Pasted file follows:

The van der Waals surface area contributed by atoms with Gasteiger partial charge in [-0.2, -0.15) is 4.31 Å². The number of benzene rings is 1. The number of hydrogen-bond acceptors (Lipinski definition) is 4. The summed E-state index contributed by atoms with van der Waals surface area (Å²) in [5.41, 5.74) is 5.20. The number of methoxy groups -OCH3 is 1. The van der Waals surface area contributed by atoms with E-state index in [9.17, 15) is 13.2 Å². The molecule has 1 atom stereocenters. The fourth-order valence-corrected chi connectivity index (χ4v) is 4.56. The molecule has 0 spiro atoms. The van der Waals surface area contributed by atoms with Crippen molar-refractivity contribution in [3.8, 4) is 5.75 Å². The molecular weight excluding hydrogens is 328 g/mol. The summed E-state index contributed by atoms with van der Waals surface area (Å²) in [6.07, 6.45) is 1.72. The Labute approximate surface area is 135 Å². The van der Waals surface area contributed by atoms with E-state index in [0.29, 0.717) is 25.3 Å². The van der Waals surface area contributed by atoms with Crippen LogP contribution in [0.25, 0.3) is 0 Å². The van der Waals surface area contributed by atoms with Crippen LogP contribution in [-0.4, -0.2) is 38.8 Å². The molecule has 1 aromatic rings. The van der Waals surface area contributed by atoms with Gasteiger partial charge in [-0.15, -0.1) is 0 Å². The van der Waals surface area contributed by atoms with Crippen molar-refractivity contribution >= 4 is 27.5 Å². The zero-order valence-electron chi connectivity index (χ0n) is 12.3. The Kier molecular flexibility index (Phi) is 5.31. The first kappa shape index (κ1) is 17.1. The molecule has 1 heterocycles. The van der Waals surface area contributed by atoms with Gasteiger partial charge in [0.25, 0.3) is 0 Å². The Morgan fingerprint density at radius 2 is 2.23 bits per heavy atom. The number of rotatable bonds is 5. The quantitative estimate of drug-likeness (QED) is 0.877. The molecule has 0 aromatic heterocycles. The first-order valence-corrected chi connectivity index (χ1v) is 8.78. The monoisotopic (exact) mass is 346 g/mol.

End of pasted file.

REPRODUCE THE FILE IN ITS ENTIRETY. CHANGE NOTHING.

The van der Waals surface area contributed by atoms with Gasteiger partial charge in [-0.2, -0.15) is 4.31 Å². The number of benzene rings is 1. The number of hydrogen-bond acceptors (Lipinski definition) is 4. The summed E-state index contributed by atoms with van der Waals surface area (Å²) in [5.41, 5.74) is 5.20. The number of methoxy groups -OCH3 is 1. The van der Waals surface area contributed by atoms with E-state index in [9.17, 15) is 13.2 Å². The molecule has 1 atom stereocenters. The fourth-order valence-corrected chi connectivity index (χ4v) is 4.56. The molecule has 0 spiro atoms. The van der Waals surface area contributed by atoms with Crippen molar-refractivity contribution in [3.8, 4) is 5.75 Å². The molecular weight excluding hydrogens is 328 g/mol. The summed E-state index contributed by atoms with van der Waals surface area (Å²) in [6.07, 6.45) is 1.72. The Labute approximate surface area is 135 Å². The van der Waals surface area contributed by atoms with E-state index in [0.29, 0.717) is 25.3 Å². The van der Waals surface area contributed by atoms with Crippen LogP contribution in [0.25, 0.3) is 0 Å². The van der Waals surface area contributed by atoms with Crippen LogP contribution in [-0.4, -0.2) is 38.8 Å². The molecule has 1 aromatic rings. The van der Waals surface area contributed by atoms with Gasteiger partial charge in [-0.15, -0.1) is 0 Å². The van der Waals surface area contributed by atoms with Crippen molar-refractivity contribution >= 4 is 27.5 Å². The zero-order valence-electron chi connectivity index (χ0n) is 12.3. The Kier molecular flexibility index (Phi) is 5.31. The first kappa shape index (κ1) is 17.1. The molecule has 1 heterocycles. The van der Waals surface area contributed by atoms with Gasteiger partial charge in [0.25, 0.3) is 0 Å². The Morgan fingerprint density at radius 2 is 2.23 bits per heavy atom. The number of rotatable bonds is 5. The quantitative estimate of drug-likeness (QED) is 0.877. The molecule has 0 aromatic heterocycles. The first-order valence-corrected chi connectivity index (χ1v) is 8.78. The monoisotopic (exact) mass is 346 g/mol.